Despite reports from Bloomberg with headline “IMF Says Nigeria’s Economy May Contract by 1.8% This Year” and with the TheNational Bureau of Statistics (NBS)said Nigeria’sGross Domestic Product (GDP)in real terms declined by 2.06% in second quarter of 2016, the Presidency Expecting Better Economic Outlook in 2nd Half of the Year.
The Nigerian economy will contract for the first time in more than two decades asit “adjusts to foreign-currency shortages as a result of lower oil receipts, lower power generation and weaker investor confidence,” the IMF said.
The gross domestic product dropped by 4 percent after oil prices slumped and its output slumped, approval of spending plans delayed.
Foreign-exchange trading restrictions, which were removed last month after more than a year caused shortages from gasoline to milk helping in the contraction of the economy.
President Muhammadu Buhari signed a record budget of 6.1 trillion naira ($21.35 billion) in May, more than four months into the fiscal year. “It’s half way through 2016 and very little has been done in terms of spending,” Pabina Yinkere, head of research at Lagos-based Vetiva CapitalManagement Ltd., said by phone. “The revenue challenge facing the government will continue to constrain its ability to reflate the economy this year.”
A press statement signed by the Senior Special Assistant-Media & Publicity to the Vice President, Laolu Akande.
*2nd quarter figures indicate further growth in Agric, solid mineral sectors: Better than IMF estimates
*Reveals highest increase in share of investment in GDP since 2010.
*Presidency Expecting Better Economic Outlook in 2nd Half of the Year
The just released GDP figures for the 2016 second quarter by the National Bureau of Statistics while confirming a temporary decline, has also indicated an hopeful expectation in the country’s economic trajectory.Besides the growth recorded in the agriculture and solid mineral sectors, the Nigerian economyin response to the policies of the Buhari presidency is also doing better than what the IMF had estimated with clear indications that the second half of the year would be even much better.
The Buhari presidency will continue to work diligently on the economy and engage with all stakeholders to ensure that beneficial policy initiatives are actively pursued and the dividends delivered to the Nigerian people.
Dr Adeyemi Dipeolu, Special Adviser to the President on Economic Matters made this statement on the report:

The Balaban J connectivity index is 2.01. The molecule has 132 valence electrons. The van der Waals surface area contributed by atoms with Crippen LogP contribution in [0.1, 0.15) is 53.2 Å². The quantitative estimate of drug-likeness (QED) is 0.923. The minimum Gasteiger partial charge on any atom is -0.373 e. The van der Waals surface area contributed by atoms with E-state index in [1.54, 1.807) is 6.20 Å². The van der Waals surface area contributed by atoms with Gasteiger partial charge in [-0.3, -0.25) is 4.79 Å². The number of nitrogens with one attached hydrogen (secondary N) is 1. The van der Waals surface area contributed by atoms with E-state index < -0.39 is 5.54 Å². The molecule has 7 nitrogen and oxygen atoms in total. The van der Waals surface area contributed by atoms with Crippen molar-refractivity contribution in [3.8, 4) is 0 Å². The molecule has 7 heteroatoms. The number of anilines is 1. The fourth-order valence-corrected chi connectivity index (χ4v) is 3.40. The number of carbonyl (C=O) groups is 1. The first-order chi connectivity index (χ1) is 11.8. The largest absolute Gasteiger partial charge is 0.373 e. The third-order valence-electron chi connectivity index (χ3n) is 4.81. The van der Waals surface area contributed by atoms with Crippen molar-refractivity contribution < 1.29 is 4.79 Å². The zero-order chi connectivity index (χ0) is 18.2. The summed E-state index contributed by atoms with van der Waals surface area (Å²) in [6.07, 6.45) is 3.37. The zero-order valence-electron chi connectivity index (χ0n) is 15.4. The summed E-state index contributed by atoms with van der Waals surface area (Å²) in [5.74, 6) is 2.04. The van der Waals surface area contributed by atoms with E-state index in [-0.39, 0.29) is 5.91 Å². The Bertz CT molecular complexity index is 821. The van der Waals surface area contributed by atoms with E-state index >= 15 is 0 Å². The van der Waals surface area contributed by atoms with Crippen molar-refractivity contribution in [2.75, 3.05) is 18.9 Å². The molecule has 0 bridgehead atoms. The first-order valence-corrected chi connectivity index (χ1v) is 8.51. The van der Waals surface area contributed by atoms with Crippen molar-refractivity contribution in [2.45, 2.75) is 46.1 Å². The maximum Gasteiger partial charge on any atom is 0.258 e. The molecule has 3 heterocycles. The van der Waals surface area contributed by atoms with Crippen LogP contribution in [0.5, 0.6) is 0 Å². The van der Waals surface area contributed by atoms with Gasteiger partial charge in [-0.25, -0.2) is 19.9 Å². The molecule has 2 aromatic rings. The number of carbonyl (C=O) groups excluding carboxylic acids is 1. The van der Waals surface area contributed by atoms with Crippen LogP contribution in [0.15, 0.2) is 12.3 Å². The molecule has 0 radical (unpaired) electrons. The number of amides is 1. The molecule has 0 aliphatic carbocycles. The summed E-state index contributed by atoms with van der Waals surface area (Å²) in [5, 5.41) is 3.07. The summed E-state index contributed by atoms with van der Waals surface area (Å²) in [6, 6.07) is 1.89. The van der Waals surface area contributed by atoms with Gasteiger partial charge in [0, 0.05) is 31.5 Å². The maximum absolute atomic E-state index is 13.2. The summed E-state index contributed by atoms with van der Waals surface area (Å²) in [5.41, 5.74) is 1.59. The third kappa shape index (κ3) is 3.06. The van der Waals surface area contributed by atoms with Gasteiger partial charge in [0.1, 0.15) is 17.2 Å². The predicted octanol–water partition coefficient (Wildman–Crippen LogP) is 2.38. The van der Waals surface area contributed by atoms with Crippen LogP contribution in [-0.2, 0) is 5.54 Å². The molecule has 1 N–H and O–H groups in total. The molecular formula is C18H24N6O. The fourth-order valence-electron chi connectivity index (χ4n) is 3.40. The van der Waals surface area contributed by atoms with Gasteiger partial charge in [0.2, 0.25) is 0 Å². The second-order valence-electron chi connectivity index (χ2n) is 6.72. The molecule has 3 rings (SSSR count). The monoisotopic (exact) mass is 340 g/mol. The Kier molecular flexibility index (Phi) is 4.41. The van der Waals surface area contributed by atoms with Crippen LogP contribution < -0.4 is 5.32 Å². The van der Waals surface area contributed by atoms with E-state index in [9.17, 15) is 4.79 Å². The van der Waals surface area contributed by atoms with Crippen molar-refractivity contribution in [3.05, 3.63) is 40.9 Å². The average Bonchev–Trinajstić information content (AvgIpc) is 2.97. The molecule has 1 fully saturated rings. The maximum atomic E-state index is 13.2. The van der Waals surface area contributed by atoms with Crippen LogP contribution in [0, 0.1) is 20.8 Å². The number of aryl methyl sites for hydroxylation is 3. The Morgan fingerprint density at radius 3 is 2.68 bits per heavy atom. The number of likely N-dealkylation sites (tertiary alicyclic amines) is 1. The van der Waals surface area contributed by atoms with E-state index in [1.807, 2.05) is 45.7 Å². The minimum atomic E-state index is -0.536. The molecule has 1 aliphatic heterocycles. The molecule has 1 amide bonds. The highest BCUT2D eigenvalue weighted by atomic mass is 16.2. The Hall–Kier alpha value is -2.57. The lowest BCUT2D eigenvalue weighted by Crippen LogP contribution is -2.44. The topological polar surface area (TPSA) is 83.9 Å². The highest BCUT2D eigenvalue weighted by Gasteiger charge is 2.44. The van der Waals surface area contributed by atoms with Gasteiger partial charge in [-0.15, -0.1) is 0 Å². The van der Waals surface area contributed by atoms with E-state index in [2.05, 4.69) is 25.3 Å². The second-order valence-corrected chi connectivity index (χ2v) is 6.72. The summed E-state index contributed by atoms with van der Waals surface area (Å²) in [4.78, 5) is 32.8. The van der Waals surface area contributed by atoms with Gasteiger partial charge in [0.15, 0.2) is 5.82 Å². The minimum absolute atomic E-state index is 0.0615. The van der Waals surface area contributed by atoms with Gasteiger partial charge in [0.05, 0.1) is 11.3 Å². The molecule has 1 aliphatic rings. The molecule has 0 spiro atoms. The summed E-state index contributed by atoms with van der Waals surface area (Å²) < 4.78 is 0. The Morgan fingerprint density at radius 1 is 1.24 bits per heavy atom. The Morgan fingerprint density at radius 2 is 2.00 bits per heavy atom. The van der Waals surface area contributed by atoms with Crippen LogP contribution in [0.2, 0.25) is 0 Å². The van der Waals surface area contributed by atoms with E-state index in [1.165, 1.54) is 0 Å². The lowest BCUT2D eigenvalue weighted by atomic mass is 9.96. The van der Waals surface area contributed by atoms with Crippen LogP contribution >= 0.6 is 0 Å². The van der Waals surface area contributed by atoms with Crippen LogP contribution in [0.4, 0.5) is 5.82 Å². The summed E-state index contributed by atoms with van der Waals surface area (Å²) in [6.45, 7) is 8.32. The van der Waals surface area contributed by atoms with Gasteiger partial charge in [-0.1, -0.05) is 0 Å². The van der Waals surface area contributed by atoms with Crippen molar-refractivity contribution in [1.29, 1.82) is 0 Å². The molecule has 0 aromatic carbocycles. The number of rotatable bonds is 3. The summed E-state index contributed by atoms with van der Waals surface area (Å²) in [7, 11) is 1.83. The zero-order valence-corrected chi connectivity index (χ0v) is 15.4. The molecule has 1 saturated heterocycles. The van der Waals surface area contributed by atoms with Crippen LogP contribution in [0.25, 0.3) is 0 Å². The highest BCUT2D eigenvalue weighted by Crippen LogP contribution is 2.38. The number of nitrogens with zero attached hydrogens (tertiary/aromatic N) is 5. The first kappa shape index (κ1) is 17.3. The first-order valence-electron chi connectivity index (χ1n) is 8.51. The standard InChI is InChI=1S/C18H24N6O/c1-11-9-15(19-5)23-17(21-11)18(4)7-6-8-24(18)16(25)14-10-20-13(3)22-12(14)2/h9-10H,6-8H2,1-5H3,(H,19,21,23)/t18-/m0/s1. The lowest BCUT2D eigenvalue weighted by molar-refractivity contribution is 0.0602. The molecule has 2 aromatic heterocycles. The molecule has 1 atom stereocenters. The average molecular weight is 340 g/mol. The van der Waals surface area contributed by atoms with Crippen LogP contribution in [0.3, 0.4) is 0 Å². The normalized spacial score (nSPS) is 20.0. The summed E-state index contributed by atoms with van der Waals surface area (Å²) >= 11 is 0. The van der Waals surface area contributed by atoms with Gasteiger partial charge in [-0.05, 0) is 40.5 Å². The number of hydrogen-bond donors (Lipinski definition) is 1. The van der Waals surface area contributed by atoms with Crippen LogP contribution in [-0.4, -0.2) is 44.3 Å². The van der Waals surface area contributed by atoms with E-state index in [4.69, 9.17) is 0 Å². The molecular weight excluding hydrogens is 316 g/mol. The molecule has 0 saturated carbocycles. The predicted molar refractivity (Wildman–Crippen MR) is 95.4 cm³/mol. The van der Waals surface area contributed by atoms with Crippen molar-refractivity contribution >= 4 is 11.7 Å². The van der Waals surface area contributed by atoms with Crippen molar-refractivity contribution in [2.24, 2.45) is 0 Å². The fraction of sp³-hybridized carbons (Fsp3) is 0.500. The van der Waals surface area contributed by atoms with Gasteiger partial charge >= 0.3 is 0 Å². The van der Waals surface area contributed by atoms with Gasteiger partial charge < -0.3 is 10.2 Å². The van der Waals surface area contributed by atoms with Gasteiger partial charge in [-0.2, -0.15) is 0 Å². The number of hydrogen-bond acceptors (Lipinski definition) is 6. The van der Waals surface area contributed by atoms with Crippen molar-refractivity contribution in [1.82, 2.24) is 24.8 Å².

“The just recently released data from the National Bureau of Statistics showed that Gross Domestic Product declined by -2.06% in the second quarter of 2016 on a year-on-year basis.
A close look at the data shows that this outcome was mostly due to a sharp contraction in the oil sector due to huge losses of crude oil production as a result of vandalisation and sabotage.
However, the rest of the Q2 data is beginning to tell a different story. There was growth in the agricultural and solid minerals sectors which are the areas in which the Federal Government has placed particular priority.
Agriculture grew by 4.53% in the second quarter of 2016 as compared with 3.09% in the first quarter. The metal ores sector showed similar performance with coal mining, quarrying and other minerals also showing positive growth of over 2.5%. Notably also, the share of investments in GDP increased to its highest levels since 2010, growing to about 17% of Gross Domestic Product.
The manufacturing sector though not yet truly out of the woods is beginning to show signs of recovery while the service sector similarly bears watching.
Nevertheless, the data already shows a reduction in imports and an increase in local produced goods and services and this process will be maintained although it will start off slowly in these initial stages before picking up later.
The inflation rate remains high but the good news is that the month-on-month rate of increase has fallen continuously over the past three months.
Unemployment remains stubbornly high which is usually the case during growth slowdowns and for reasons of a structural nature.
The picture that emerges, barring unforeseen shocks, is that the areas given priority by the Federal Government are beginning to respond with understandable time lags to policy initiatives. Indeed, as the emphasis on capital expenditure begins to yield results and the investment/GDP numbers increase, the growth rate of the Nigerian economy is likely to improve further.
As these trends continue, the outlook for the rest of the year is that the Nigerian economy will beat the IMF prediction of -1.8% for the full year 2016.
The IMF had forecasted a growth of -1.8% for 2016, however the economy is performing better than the IMF estimates so far. For the half year it stands at -1.23% compared to an average of -1.80% expected on average by the IMF.
What is more, it is likely the second half will be better than the first half of 2016. This is because many of the challenges faced in the first half either no longer exist or have eased.”
In an interview two weeks ago Gene Leon, a fund representative in Nigeria said,
“The forecast of 1.8 percent probably assumes a downturn in the second half” Nema Ramkhelawan-Bhana Johannesburg-based Africa Analyst at Rand Merchant Bank, said by phone on Tuesday. “I think there will be sustained pressure from the oil economy, and its ripple effects to other sectors of the economy.”
Inflation in Nigeria reached an all time high of 16.5% percent, the highest in 11 years. The only thing more likely is that the second half of the year would be better the last half.
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